The message investors get from many Wall Street firms boils down to this: You need to watch the financial markets constantly, spread your money among all sorts of arcane and complex investments and be ready at a moment's notice to dump what you own for new investments. And, of course, to pull off all this successfully, you need their help, for which you must pay a handsome price.
Nonsense. No one, not even market pros, can consistently outguess the financial markets. And research by University of California at Berkeley finance professor Terrance Odean shows that trying to do so by frequent trading is more likely to hurt than enhance your returns.
You're much better off with a less-is-more approach: build a basic portfolio of broadly diversified stock and bond funds that matches the level of risk you're willing to take -- and then, aside from occasional rebalancing, stick with that portfolio regardless of what the market is doing. This risk tolerance-asset allocation questionnaire can help you arrive at a blend of stocks and bonds that makes sense for you.
Mistake #4: Overpaying for financial help.
Whether it's the annual expenses you pay to a mutual fund manager or the fees you shell out to an adviser to help you choose the right funds and provide other financial advice, the fact is that paying more than you have to drags down the returns you earn and makes it harder for your savings to grow. Which is why it makes sense to hold the line on such costs as much as possible.
When it comes to investments, the easiest way to rein in expenses is to stick as much as possible to low-cost index funds and ETFs. Doing so can easily save you upwards of 1% a year compared with the typical stock mutual fund.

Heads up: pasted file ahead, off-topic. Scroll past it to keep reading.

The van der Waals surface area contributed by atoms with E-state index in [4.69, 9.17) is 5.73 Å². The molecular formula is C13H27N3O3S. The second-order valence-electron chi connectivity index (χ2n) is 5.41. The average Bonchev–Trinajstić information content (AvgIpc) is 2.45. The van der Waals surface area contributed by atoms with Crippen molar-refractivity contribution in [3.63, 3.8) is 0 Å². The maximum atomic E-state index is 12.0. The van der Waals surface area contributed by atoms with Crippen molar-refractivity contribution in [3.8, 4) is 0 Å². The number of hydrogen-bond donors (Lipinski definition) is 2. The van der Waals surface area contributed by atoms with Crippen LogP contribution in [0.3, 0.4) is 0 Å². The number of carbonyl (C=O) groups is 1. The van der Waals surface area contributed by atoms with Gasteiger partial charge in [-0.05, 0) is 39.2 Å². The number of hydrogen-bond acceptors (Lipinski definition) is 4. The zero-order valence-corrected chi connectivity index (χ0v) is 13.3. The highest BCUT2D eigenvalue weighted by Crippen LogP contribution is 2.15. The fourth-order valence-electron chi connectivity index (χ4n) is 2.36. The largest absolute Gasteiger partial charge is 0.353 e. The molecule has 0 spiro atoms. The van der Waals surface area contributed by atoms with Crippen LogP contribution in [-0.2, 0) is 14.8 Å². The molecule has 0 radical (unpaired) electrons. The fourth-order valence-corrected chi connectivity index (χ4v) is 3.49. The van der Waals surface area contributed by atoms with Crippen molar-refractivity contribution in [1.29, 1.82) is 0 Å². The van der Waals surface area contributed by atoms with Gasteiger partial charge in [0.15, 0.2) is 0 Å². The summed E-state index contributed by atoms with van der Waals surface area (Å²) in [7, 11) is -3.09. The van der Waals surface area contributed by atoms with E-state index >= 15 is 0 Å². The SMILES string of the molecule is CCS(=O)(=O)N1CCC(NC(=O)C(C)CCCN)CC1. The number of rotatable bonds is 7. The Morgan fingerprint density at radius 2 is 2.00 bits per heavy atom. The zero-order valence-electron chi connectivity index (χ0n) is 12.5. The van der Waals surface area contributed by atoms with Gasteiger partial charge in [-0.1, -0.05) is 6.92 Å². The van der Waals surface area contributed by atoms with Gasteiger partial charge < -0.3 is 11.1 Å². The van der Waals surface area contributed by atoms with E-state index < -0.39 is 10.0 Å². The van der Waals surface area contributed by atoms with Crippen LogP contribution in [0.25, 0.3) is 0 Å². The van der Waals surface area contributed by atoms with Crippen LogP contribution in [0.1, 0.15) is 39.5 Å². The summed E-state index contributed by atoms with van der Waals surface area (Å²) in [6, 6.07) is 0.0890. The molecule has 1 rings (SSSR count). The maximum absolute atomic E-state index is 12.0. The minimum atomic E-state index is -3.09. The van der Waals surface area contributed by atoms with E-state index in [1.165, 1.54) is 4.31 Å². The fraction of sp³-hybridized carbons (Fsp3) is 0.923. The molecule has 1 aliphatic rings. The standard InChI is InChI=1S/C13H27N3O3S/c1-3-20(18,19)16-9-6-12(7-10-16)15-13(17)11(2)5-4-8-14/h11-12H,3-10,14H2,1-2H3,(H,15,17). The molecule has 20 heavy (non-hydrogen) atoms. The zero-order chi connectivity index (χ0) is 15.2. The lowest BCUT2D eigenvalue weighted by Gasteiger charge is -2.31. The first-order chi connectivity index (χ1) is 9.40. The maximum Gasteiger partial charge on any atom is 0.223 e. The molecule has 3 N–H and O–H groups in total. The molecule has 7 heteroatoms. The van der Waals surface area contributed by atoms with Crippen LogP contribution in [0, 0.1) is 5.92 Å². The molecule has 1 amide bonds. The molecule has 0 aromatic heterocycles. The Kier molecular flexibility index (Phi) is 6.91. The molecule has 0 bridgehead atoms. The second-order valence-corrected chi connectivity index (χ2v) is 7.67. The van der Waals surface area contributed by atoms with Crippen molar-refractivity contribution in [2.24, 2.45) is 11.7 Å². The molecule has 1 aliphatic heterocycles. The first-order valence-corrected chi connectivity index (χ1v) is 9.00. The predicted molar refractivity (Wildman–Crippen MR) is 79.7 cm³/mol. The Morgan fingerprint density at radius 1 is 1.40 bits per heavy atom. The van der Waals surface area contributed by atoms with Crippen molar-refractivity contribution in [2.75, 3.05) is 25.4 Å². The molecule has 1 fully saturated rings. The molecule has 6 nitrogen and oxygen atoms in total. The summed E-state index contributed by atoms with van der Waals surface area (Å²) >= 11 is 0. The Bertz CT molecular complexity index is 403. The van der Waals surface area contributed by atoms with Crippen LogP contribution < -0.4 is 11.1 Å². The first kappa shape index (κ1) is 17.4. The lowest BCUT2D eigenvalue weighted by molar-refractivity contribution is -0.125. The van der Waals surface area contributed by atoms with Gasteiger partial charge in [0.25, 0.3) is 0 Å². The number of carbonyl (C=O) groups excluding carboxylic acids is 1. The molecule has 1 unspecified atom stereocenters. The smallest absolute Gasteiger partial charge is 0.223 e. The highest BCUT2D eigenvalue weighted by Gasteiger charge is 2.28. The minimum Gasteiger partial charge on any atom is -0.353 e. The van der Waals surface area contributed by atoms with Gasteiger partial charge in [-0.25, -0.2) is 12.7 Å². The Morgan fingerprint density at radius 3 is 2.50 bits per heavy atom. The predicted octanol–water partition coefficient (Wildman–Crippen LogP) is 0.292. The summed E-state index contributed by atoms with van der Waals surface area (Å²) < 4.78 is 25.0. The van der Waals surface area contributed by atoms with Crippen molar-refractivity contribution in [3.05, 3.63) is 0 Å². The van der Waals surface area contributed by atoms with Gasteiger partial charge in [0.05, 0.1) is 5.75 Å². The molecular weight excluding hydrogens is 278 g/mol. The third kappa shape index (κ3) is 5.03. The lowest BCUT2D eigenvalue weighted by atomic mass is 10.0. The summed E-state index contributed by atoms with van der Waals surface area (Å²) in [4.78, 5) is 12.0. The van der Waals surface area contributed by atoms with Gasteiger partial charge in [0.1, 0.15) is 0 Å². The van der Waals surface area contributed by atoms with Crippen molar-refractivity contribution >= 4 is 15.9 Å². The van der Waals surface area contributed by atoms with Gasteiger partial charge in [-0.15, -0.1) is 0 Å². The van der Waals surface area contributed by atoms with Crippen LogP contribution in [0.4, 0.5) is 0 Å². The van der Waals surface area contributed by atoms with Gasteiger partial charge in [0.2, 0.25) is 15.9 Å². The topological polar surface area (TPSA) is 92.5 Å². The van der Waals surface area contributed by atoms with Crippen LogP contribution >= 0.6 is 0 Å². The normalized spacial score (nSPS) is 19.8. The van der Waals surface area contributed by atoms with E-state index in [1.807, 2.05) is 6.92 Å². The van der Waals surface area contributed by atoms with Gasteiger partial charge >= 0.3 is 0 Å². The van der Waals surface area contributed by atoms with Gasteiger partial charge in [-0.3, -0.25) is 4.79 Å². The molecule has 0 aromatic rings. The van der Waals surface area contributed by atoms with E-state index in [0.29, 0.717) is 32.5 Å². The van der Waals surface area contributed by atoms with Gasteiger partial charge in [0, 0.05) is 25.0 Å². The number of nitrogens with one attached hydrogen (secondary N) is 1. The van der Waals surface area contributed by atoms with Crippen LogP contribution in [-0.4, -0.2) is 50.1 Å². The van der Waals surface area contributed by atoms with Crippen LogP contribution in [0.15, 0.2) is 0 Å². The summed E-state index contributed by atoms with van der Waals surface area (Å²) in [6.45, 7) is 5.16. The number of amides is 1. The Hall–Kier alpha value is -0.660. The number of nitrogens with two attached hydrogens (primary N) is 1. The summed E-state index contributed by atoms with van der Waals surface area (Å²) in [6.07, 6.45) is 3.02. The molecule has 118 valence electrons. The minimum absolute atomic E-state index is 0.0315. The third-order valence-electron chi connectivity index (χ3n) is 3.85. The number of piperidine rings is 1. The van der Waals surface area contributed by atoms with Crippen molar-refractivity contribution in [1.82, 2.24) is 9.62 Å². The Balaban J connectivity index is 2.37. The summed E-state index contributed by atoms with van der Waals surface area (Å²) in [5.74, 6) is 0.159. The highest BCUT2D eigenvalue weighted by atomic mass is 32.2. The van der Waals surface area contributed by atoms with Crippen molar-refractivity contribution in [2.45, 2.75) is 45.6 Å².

If you feel you need to work with a financial adviser, make sure you know in advance exactly what you'll pay, what specific services you'll get for your dough -- and comparison shop to make sure the fees the adviser you're considering are competitive.
Other options are hiring an adviser on an hourly basis instead of paying a percentage of assets or signing up with a "robo-adviser," an online service that uses algorithms to provide inexpensive investing advice.
Mistake #5: Failing to monitor your progress.
You don't have to (and shouldn't) constantly obsess about money matters. But neither can you just set a course and then assume all will be fine going forward. You need to periodically review your finances -- say, once a year or so -- to ensure you're making headway.
The most comprehensive gauge of whether you're making progress is to track your net worth -- that is, the difference between the value of your assets and liabilities, or what you own vs. what you owe.
If you're saving regularly and investing sensibly, over time your net worth should grow. If it's stagnating, it may be a sign that you're not saving enough, not investing your savings sensibly or taking on too much debt.
You can estimate your net worth using this simple net worth calculator. By doing this calculation every year and comparing the results to those of previous years, you can easily see whether your net worth is growing.
To assess other aspects of your finances -- such as whether your current saving and investing regimen has you on a path to a secure retirement -- check out these five online tools, all of which are free.
Clearly, there are also many positive steps you can take to enhance your prospects, one of the biggest being to nurture your career so that you can earn (and save) more during your working years. But good defense still counts for a lot. And if you avoid making the five mistakes above, you will dramatically improve your odds of achieving the financial success you seek.